Microsoft has performed a U-turn and dumped Windows 7 E, the Europe-only Internet Explorer-free version of Windows 7.
The reason? Microsoft didn't receive too positive a response from the European Commission to Windows 7 E. Instead, the corporation is proposing to the EC that the browser ballot screen will appear on copies of Windows 7 when people launch Internet Explorer for the first time in Europe.
The copies of Windows 7 shipped in the European Economic Area (EEA) will be identical to those launched in other parts of the world, but the ballot screen will appear after Windows connects to the internet in the EEA.
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This also means that upgrade copies will be able to be installed, though Microsoft has made no mention as yet of their availability in the UK. Windows Vista could not be upgraded to Windows 7 E because of the browser issue.
"In the wake of last week's developments, as well as continuing feedback on Windows 7 E that we have received from computer manufacturers and other business partners, I'm pleased to report that we will ship the same version of Windows 7 in Europe in October that we will ship in the rest of the world," said Dave Heiner, Microsoft's Vice President and Deputy General Counsel, in a blog post.
Microsoft came under fire from OEMs that couldn't sell Vista PCs with upgrade offers – new installations would have to be made – but this should no longer be the case.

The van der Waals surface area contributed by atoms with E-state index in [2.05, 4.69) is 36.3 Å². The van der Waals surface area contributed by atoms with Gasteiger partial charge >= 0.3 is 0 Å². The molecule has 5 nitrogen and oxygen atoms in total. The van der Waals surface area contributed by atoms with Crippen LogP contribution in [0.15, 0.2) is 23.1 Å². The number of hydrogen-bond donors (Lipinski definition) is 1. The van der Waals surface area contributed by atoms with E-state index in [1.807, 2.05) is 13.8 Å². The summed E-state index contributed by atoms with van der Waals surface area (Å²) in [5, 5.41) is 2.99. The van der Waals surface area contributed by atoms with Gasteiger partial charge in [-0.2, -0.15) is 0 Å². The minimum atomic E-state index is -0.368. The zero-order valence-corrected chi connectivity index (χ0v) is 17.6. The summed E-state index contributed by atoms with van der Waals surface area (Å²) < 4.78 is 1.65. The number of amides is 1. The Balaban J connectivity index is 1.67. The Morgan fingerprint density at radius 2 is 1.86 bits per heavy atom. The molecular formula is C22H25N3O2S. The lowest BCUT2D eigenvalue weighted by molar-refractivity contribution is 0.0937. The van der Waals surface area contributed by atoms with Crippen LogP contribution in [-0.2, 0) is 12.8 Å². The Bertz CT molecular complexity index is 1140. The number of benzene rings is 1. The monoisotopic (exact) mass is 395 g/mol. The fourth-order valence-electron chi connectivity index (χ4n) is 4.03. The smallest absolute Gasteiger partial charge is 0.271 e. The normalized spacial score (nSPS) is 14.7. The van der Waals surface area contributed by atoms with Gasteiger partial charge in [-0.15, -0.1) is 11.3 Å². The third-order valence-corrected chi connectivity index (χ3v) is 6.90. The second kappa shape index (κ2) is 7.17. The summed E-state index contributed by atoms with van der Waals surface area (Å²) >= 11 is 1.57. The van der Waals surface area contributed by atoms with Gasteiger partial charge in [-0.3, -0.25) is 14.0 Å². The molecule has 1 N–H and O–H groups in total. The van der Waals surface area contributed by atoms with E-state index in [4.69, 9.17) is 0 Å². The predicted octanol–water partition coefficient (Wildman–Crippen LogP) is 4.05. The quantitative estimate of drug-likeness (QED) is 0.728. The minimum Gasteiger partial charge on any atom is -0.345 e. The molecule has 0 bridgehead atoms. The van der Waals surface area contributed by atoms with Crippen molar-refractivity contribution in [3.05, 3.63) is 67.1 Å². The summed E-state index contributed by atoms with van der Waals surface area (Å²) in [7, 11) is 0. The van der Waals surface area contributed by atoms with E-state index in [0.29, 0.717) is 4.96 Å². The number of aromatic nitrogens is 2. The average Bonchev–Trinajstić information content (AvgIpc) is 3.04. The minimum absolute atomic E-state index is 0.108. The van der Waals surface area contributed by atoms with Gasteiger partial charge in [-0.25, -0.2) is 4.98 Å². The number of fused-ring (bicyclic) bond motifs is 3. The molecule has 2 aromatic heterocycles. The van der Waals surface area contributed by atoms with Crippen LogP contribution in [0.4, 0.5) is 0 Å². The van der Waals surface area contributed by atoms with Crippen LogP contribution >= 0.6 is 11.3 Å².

Earlier this year, the EC had asked Microsoft to include other browsers, but at the time, Microsoft said it would introduce the browser-less Windows 7 E instead. However, it appears the EC was less than happy with this plan.
But Windows 7 E might not be finished off yet, since strangely Microsoft has not yet gained full approval from the EC for its new plan.
"We've been open both with the Commission and with our customers and partners that if the ballot screen proposal is not accepted for some reason, then we will have to consider alternative paths, including the re-introduction of a Windows 7 E version in Europe," added Heiner.
And it doesn't end there - the ballot screen is designed for existing Windows PCs too, not just new ones. "If our proposal is accepted by the Commission, we will update Windows XP and Windows Vista machines throughout Europe with the consumer ballot screen," continued Heiner.
The screen will only appear for those with IE set as their default. Those with other browsers set as default won't see the screen.